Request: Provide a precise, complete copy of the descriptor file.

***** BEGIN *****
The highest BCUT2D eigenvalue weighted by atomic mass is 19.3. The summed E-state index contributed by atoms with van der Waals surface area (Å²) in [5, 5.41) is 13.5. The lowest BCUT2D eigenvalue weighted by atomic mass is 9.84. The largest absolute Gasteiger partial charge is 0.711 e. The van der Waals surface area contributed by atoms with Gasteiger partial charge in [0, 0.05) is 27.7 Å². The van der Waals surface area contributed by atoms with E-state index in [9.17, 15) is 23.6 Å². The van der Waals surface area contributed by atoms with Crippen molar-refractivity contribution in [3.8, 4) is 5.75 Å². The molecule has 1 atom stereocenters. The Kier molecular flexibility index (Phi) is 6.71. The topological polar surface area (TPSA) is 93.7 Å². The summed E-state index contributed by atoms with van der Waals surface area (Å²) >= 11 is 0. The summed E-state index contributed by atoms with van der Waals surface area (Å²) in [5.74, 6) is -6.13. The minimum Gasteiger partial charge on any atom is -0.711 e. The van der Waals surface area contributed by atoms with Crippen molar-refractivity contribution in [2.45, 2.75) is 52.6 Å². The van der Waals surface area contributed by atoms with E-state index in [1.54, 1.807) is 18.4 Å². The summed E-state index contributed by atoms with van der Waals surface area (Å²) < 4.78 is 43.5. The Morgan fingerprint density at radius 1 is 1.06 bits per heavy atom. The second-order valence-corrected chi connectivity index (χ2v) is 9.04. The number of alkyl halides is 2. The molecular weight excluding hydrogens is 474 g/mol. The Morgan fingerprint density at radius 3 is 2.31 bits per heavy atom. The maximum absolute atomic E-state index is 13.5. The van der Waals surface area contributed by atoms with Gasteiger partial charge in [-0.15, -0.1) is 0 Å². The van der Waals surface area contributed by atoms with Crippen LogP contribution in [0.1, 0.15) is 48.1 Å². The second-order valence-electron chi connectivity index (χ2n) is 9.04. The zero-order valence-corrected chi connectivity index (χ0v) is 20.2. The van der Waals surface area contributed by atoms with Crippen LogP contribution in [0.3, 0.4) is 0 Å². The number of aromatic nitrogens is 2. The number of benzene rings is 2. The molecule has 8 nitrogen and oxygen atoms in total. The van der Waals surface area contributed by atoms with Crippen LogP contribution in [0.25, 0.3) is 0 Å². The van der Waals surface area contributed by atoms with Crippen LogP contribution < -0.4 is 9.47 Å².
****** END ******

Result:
The highest BCUT2D eigenvalue weighted by atomic mass is 19.3. The summed E-state index contributed by atoms with van der Waals surface area (Å²) in [5, 5.41) is 13.5. The lowest BCUT2D eigenvalue weighted by atomic mass is 9.84. The largest absolute Gasteiger partial charge is 0.711 e. The van der Waals surface area contributed by atoms with Gasteiger partial charge in [0, 0.05) is 27.7 Å². The van der Waals surface area contributed by atoms with E-state index in [9.17, 15) is 23.6 Å². The van der Waals surface area contributed by atoms with Crippen molar-refractivity contribution in [3.8, 4) is 5.75 Å². The molecule has 1 atom stereocenters. The Kier molecular flexibility index (Phi) is 6.71. The topological polar surface area (TPSA) is 93.7 Å². The summed E-state index contributed by atoms with van der Waals surface area (Å²) >= 11 is 0. The summed E-state index contributed by atoms with van der Waals surface area (Å²) in [5.74, 6) is -6.13. The minimum Gasteiger partial charge on any atom is -0.711 e. The van der Waals surface area contributed by atoms with Crippen molar-refractivity contribution in [2.45, 2.75) is 52.6 Å². The van der Waals surface area contributed by atoms with E-state index in [1.54, 1.807) is 18.4 Å². The summed E-state index contributed by atoms with van der Waals surface area (Å²) < 4.78 is 43.5. The Morgan fingerprint density at radius 1 is 1.06 bits per heavy atom. The second-order valence-corrected chi connectivity index (χ2v) is 9.04. The number of alkyl halides is 2. The molecular weight excluding hydrogens is 474 g/mol. The Morgan fingerprint density at radius 3 is 2.31 bits per heavy atom. The maximum absolute atomic E-state index is 13.5. The van der Waals surface area contributed by atoms with Gasteiger partial charge in [-0.15, -0.1) is 0 Å². The van der Waals surface area contributed by atoms with Crippen LogP contribution in [0.1, 0.15) is 48.1 Å². The second-order valence-electron chi connectivity index (χ2n) is 9.04. The zero-order valence-corrected chi connectivity index (χ0v) is 20.2. The van der Waals surface area contributed by atoms with Crippen LogP contribution in [0.3, 0.4) is 0 Å². The number of aromatic nitrogens is 2. The number of benzene rings is 2. The molecule has 8 nitrogen and oxygen atoms in total. The van der Waals surface area contributed by atoms with Crippen LogP contribution in [0.25, 0.3) is 0 Å². The van der Waals surface area contributed by atoms with Crippen LogP contribution < -0.4 is 9.47 Å².